At the same time, as Netflix moves into every form of TV imaginable, its dogmatic belief that (almost) all shows must be binged doesn’t always serve viewers well. Procedural dramas and multi-camera comedies thrive when audiences are deeply invested in relatable characters viewers want to return to again and again, in some cases almost like family. Shows such as Grey’s Anatomy or Friends are deeply enjoyable as a binge, but they thrived because Meredith and Chandler and Joey and McDreamy were weekly fixtures in folks’ lives for literally hundreds of episodes, spread out over a decade or more.

Netflix is trying to get those kinds of “network”-y shows to work on its platform, which is why it snatched up Lucifer from Fox and rescued Emily in Paris from TV Land (where it was originally supposed to complement Younger). Why not have a handful of scripted shows on Netflix that air weekly in ten-episode batches, allowing audiences to develop a habit the way they did for decades on network TV? Were Netflix to give these shows their own branding, I don’t think it would hurt the streamer’s image as the home of the binge. It’s already successfully experimented with teasing out some of its reality shows over several weeks, and many U.S.-made series run weekly on Netflix in other countries. If Netflix is serious when it says it wants to give members choice, why not give them the choice to enjoy some TV shows in a more traditional way?

Is the Weekly Model Winning Out?

One final thought: Despite vocal debates online and among some analysts, the streaming industry clearly seems to be gravitating toward the episodic approach to releasing new episodes. That’s a bit surprising, because after House of Cards became an immediate breakout hit, it seemed for a minute as if Netflix’s rivals were going to fully embrace its binge model. Amazon Prime Video, which had used an episodic release for its first big comedy series, Alpha House, in April 2013, switched to binge for season two following the success of Cards, and then started releasing almost all of its originals that way. Hulu also started flirting with the binge route for a year or two in the mid-2010s, shifting the second seasons of drama East Los High and comedy Quick Draw to the all-at-once model.

But as it turns out, the episodic TV model pioneered back in the 1950s has proven surprisingly hard to kill. While Hulu has continued to release most pure comedies as binges, almost all of its dramas and limited series get doled out week to week. And as newer platforms such as Disney+, Apple TV+, HBO Max, Peacock, and Paramount+ have signed on over the past two years, they too have favored episodic as their standard release pattern, particularly on the drama side. Even Amazon seems to be shifting back a bit to episodic: Megahit The Boys came out as a binge for season one but went episodic for season two.

Adele Says Hello to the Broadcast Side (Maybe)

Earlier this week, I wrote about how Adele’s reps and her partners at Sony Music have been talking to TV platforms about a big TV special linked to her upcoming (and long-awaited) album release. Lots of places would obviously be interested, and as of Thursday morning, I still haven’t heard where the project is landing. But what’s interesting to me is that despite streaming having clearly eclipsed linear TV in terms of buzz and cultural resonance, broadcast outlets are still very much in the conversation when people are trying to sell a product or move public opinion. Local TV stations billed political campaigns billions for ad time during last year’s election, and when Meghan and Harry wanted to tell their story, they did an Oprah special on CBS and not Apple TV+, where the once and forever queen of talk has an overall deal.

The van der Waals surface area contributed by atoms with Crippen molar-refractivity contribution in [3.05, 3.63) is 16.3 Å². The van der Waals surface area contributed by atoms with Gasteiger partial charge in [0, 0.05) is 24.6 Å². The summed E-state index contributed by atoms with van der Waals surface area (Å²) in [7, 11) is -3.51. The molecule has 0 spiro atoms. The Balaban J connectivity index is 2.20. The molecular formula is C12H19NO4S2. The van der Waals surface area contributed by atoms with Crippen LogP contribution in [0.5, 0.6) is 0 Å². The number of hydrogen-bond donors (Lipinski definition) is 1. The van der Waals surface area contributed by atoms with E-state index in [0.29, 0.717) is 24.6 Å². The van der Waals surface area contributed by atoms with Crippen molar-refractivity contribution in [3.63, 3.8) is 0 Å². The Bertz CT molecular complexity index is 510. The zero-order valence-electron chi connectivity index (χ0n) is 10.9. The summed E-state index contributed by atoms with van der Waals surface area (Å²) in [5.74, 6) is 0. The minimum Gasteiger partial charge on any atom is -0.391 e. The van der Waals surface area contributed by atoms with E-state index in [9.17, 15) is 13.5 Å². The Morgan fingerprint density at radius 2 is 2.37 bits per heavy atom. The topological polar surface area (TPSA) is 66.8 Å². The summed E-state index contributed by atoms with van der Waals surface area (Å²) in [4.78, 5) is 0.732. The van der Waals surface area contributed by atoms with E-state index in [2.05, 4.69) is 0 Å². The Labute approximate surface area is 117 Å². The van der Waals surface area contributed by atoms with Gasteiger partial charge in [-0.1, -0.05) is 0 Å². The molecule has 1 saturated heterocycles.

And now, with one of the biggest singers in the world figuring out how to promote her return after a long absence, her team hasn’t ruled out broadcast as a key sales tool. Two industry insiders I spoke to this week told me that these days, artists looking to make bank will almost always choose streaming because the paychecks are huge and the upside is guaranteed. Without getting into specific artists or platforms, I’ve heard the biggest names in music can command between $15 million and $20 million for a streaming special or music film. By contrast, a network TV concert usually involves an artist’s record label spending some of its own money on the special, and the singer accepting dramatically less cash upfront, since networks usually can’t justify spending so much on a one-time-only event.

So why even go the network route? Well, profit can still be made in the long-term by selling a version of the special on DVD or digital download, and by selling the streaming rights at a later date. But the real appeal of traditional TV is reaching a ton of potential album buyers very quickly in a way that, until very recently, a streamer couldn’t match. That calculus could be changing, however: As one insider pointed out, Netflix and Prime Video and the Disney bundle reach a lot of folks every day, and as Squid Game underscores, they can now get a lot of eyeballs on something very quickly, too. We should know soon which way Adele & Co. decide to go.

Jeff Bezos Stans Netflix

Photo-Illustration: Vulture; Photo by Michael M. Santiago/Getty Images

Amazon founder and former CEO Jeff Bezos caused a bit of a stir online over the weekend when he took to Twitter to publicly congratulate two fellow moguls, Reed Hastings and Ted Sarandos, for the breakout hit Squid Game. “Their internationalization strategy isn’t easy, and they’re making it work. Impressive and inspiring,” the businessman/astronaut gushed. Bezos also linked to last week’s Buffering and our deep dive into Squid’s success — which, yes, was admittedly kinda cool. (I don’t know if you’re a regular reader, Jeff, but if you are, feel free to call, text, email, or hijack my Alexa any time you want to sound off on the state of streaming.)

Since Amazon’s Prime Video service competes with Netflix for attention and projects, more than a few folks on Twitter reacted with surprise to the Bezos tweet, with a few even wondering aloud — maybe jokingly? — whether it meant some sort of merger was in the works. Look, I long ago stopped saying anything was impossible, but given that Amazon’s purchase of MGM isn’t even considered a slam dunk to make it through the regulatory process, I can’t imagine any sort of Amazon-Netflix nuptials getting the government’s blessing as long as Joe Biden is president and Elizabeth Warren is in the Senate. Plus, the fact is, this isn’t the first time Bezos has used his social-media accounts to send a Valentine to Team Netflix: Back in the summer of 2019, he kvelled about season three of Stranger Things on Instagram, even posting a photo of some Eggos for good measure.

There’s also a long history of powerful TV people being publicly nice to each other, whether it’s broadcast network chiefs answering questions about which shows from their rivals they wish they’d green-lit, or the trade ads companies buy when one of their rivals gets some made-up honor. I think in this case, Bezos was simply feeling magnanimous. (And for the record, he quickly insisted he had no ulterior motive with his tweet. “Just simple admiration,” he wrote.)

Do Streaming Release Strategies Even Matter?